According to Lesslie Newbigin, the countries of the “Western world” constitute a “pluralist society,” not merely in the sense of “variety of cultures, religions, and life-styles,” but in the sense that “this plurality is celebrated as things to be approved and cherished” (1). He goes on to note that plurality has its limits, in that, for example, a plurality of religious opinions is accepted but a plurality of scientific explanations of biological evolution is not. This limit implies a distinction between “facts,” which constitute public knowledge, and “values,” which constitute a “private choice” (7).
Given that Christianity understands the gospel as public knowledge, not merely a personal opinion, the task of The Gospel in a Pluralist Society is “to examine the roots of this culture which we share and to suggest how as Christians we can more confidently affirm our faith in this kind of intellectual climate” (7).
To understand the roots of this pluralistic society, Newbigin employs Peter Berger’s concept of “plausibility structures,” defined as “patterns of belief and practice accepted within a given society, which determine which beliefs are plausible to its members and which are not” (8). These change over time. For example, while modernity accepts the distinction between public fact and personal value, the medieval world did not. The deliverances of the study of both nature and supernature constituted public knowledge.
Modernity’s plausibility structures stem from the Enlightenment—a value-laden term, one might point out—starting with the philosophy of Rene Descartes, whose distinction between res cogitans and res extensa created a gap between our thoughts and the material world about which we hold those thoughts. “A scepticism [sic] about whether our senses give us access to reality is the background of the major philosophical thinking ever since” (18). In the hands of Immanuel Kant, this gap became practically unbridgeable: We cannot know noumena (thinks as they are), only phenomena (things as they appear). Because the supernatural belongs to the noumenal realm, knowledge of it became doubtful, while the natural belongs to the phenomenal realm, which we can investigate.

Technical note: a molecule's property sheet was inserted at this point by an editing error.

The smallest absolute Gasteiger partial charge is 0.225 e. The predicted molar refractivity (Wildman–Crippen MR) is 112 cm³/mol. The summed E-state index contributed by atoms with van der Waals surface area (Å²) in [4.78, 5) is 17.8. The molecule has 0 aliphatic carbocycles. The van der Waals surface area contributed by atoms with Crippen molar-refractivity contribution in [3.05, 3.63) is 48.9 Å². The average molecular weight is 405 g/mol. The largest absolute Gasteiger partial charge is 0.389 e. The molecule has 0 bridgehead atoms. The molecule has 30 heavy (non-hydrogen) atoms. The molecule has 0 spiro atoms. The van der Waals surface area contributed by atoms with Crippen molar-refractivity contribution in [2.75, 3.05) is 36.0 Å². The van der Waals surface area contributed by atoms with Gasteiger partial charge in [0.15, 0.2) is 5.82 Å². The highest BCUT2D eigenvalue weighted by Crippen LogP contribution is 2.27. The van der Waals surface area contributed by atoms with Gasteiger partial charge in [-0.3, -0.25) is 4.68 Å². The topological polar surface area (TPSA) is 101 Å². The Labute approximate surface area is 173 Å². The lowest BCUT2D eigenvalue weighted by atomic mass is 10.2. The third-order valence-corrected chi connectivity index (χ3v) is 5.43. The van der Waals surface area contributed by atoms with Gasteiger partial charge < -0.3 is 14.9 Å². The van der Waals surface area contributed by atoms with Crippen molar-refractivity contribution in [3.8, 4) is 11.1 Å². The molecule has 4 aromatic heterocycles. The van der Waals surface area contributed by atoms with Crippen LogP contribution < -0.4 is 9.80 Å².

(Newbigin—and I, following him—skims a bit too quickly across the movement from Cartesian rationalism to British empiricism to German idealism, but you get the picture. The epistemological turn in Western philosophy over time contributed to assigning religion to the category of value but science to the category of fact.)
If the gospel is to be affirmed as true in a pluralist society, this fact-value distinction and its underlying epistemological method of systematic doubt must be subjected to fundamental critique. Newbigin does this by drawing especially on the work of Michael Polanyi and Alasdair MacIntyre.
From Polanyi, Newbigin borrows the concept of “personal knowledge,” the personal commitment or investment of the knower to what is known. This applies to all knowers and all forms of knowledge. Thus, to distinguish between “knowledge” on one side and “faith” on the other commits a fundamental error. “There is no knowing without believing, and believing is the way to knowing,” Newbigin writes (33). To know anything is to make a personal commitment to a body of assumptions that in the nature of the case one cannot prove.